The World Health Organization (WHO) has released US $8.3 million from its Contingency Funding for Emergencies to assist the 10.6 million people in need of emergency health services in the Sahel region.
This was contained in a statement released by the WHO African Regional Office in Brazzaville and made available to our correspondent.
According to the statement, humanitarian agencies and governments estimate that 33.2 million people are grappling with the devastating impacts of armed conflict, insecurity, food insecurity and displacement in the Sahel.
It was explained that the funds will help deliver crucial health services to populations living in displacement camps and sites as well as those affected by disease outbreaks across six countries in the region.
“In Burkina Faso, around 500 000 people have been displaced by armed violence in 2021. In Mali, a quarter of health services are still disrupted due to the impact of COVIID-19. Cameroon is grappling with a cholera outbreak, while Chad is facing a yellow fever outbreak.”
WHO said it will work to improve treatment of malnutrition in Burkina Faso; strengthen cholera diagnostics in Cameroon; provide essential services to 100 000 people in Chad; deploy psychologists to all 10 regions in Mali; equip and train four outbreak response teams in Niger; and re-establish services in two hospitals in north-east Nigeria, which provide services to some 300 000 people.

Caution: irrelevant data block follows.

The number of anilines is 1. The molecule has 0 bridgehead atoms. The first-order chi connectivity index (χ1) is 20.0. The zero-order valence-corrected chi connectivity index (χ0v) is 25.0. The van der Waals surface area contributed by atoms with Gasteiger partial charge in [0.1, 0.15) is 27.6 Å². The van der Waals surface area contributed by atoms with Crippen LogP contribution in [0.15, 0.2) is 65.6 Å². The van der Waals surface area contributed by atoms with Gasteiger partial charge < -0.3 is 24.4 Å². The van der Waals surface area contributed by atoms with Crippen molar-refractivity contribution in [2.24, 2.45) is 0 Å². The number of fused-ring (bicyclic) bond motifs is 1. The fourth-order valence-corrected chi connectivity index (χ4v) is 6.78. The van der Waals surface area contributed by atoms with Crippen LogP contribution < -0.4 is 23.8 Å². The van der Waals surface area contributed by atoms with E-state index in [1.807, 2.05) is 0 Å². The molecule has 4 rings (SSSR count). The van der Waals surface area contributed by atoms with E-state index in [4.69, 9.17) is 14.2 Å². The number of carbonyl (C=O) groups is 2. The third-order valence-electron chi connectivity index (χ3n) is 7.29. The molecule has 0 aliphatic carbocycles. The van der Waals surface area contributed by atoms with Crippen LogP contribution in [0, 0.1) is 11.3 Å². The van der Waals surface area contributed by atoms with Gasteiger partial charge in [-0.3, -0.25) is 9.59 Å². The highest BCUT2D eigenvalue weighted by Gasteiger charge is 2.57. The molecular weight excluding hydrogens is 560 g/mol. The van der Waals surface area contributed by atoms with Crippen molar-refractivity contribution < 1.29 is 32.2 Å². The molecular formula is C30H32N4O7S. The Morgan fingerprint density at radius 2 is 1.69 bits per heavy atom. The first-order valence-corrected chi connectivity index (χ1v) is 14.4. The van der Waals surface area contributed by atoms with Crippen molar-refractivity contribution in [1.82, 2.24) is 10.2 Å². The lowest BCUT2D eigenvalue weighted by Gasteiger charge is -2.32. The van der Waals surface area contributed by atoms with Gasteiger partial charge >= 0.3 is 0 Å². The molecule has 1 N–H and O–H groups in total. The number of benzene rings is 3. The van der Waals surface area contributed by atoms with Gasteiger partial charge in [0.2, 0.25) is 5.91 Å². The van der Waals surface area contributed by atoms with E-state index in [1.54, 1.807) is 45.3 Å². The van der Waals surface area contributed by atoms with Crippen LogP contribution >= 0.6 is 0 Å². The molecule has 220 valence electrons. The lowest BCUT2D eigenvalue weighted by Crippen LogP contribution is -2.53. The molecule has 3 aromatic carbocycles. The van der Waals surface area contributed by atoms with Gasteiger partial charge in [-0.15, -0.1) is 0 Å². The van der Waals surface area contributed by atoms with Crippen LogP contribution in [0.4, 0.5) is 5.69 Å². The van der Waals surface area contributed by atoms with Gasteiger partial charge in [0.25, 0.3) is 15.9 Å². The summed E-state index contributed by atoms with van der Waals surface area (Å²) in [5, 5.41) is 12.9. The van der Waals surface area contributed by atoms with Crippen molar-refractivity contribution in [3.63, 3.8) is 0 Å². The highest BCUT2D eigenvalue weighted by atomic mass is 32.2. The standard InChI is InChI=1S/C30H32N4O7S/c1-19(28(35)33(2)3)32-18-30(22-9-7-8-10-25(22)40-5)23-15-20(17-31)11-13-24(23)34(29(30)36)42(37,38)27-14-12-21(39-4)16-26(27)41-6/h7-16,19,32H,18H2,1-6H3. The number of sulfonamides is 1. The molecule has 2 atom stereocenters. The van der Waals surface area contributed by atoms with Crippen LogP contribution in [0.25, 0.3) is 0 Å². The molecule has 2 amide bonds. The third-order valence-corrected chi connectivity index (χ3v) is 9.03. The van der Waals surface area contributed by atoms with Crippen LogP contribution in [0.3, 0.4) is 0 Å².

The Director of Emergency Preparedness and Response at WHO Regional Office for Africa, Dr Abdou Salam Gueye stated that “Armed conflict and increasingly worsening impacts of climate change are exerting untold hardship on millions of children, women, families and even entire communities across the Sahel. We are committed to providing crucial health assistance to the affected populations and help ease the deep deprivations they are facing.”
The statement also noted that health indicators in the Sahel are among the worst in the world. The region has some of the highest maternal mortality rates globally at 856 deaths per 100 000 live births due to poor access to maternal and reproductive health care as well as a high prevalence of early marriage.
“Armed attacks against civilians and public infrastructure—including health facilities and schools —droughts, land degradation and unpredictable weather are exacerbating the plight of millions of people in the Sahel.
“Conflict and insecurity are a major barrier to delivering humanitarian assistance. These challenges hinder WHO teams and partners from delivering essential medicines, engage communities in public health programmes such as water and sanitation services, distribution of bed nets and basic childhood vaccinations.
“Despite the dire needs and the urgency to deliver assistance to millions of people in need in Burkina Faso, northern Cameroon, Chad, north-east Nigeria, Mali and Niger, only half of the US$ 3.7 billion needed to provide life-saving assistance in the region was received in 2021”, the statement further read.
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